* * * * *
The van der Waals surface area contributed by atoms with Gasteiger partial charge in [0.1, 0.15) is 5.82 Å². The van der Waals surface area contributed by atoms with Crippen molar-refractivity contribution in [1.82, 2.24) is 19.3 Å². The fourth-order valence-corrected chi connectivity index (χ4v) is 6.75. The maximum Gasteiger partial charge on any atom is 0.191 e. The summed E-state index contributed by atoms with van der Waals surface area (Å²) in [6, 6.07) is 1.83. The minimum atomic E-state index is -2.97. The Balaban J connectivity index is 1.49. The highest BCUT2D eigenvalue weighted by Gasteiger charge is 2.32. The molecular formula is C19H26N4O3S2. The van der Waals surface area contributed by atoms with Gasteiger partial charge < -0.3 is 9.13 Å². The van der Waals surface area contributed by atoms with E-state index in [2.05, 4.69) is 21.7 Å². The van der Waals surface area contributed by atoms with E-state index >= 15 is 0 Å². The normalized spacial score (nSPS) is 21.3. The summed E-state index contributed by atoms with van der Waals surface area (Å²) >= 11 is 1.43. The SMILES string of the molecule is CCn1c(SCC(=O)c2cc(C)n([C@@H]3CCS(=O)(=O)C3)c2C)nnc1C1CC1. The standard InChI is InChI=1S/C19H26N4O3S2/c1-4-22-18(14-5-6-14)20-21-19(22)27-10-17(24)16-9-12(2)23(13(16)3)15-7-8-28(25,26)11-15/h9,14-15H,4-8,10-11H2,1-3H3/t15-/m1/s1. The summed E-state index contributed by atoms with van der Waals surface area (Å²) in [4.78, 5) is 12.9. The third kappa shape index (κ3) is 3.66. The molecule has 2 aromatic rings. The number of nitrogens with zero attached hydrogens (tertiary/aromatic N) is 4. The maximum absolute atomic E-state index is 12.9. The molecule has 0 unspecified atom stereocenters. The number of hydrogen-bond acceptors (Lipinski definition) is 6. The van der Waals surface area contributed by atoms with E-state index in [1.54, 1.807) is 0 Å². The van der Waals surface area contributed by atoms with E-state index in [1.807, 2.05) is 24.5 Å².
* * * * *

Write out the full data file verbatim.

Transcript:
The van der Waals surface area contributed by atoms with Gasteiger partial charge in [0.1, 0.15) is 5.82 Å². The van der Waals surface area contributed by atoms with Crippen molar-refractivity contribution in [1.82, 2.24) is 19.3 Å². The fourth-order valence-corrected chi connectivity index (χ4v) is 6.75. The maximum Gasteiger partial charge on any atom is 0.191 e. The summed E-state index contributed by atoms with van der Waals surface area (Å²) in [6, 6.07) is 1.83. The minimum atomic E-state index is -2.97. The Balaban J connectivity index is 1.49. The highest BCUT2D eigenvalue weighted by Gasteiger charge is 2.32. The molecular formula is C19H26N4O3S2. The van der Waals surface area contributed by atoms with Gasteiger partial charge < -0.3 is 9.13 Å². The van der Waals surface area contributed by atoms with E-state index in [2.05, 4.69) is 21.7 Å². The van der Waals surface area contributed by atoms with E-state index >= 15 is 0 Å². The normalized spacial score (nSPS) is 21.3. The summed E-state index contributed by atoms with van der Waals surface area (Å²) >= 11 is 1.43. The SMILES string of the molecule is CCn1c(SCC(=O)c2cc(C)n([C@@H]3CCS(=O)(=O)C3)c2C)nnc1C1CC1. The standard InChI is InChI=1S/C19H26N4O3S2/c1-4-22-18(14-5-6-14)20-21-19(22)27-10-17(24)16-9-12(2)23(13(16)3)15-7-8-28(25,26)11-15/h9,14-15H,4-8,10-11H2,1-3H3/t15-/m1/s1. The summed E-state index contributed by atoms with van der Waals surface area (Å²) in [4.78, 5) is 12.9. The third kappa shape index (κ3) is 3.66. The molecule has 2 aromatic rings. The number of nitrogens with zero attached hydrogens (tertiary/aromatic N) is 4. The maximum absolute atomic E-state index is 12.9. The molecule has 0 unspecified atom stereocenters. The number of hydrogen-bond acceptors (Lipinski definition) is 6. The van der Waals surface area contributed by atoms with E-state index in [1.54, 1.807) is 0 Å². The van der Waals surface area contributed by atoms with E-state index in [1.807, 2.05) is 24.5 Å².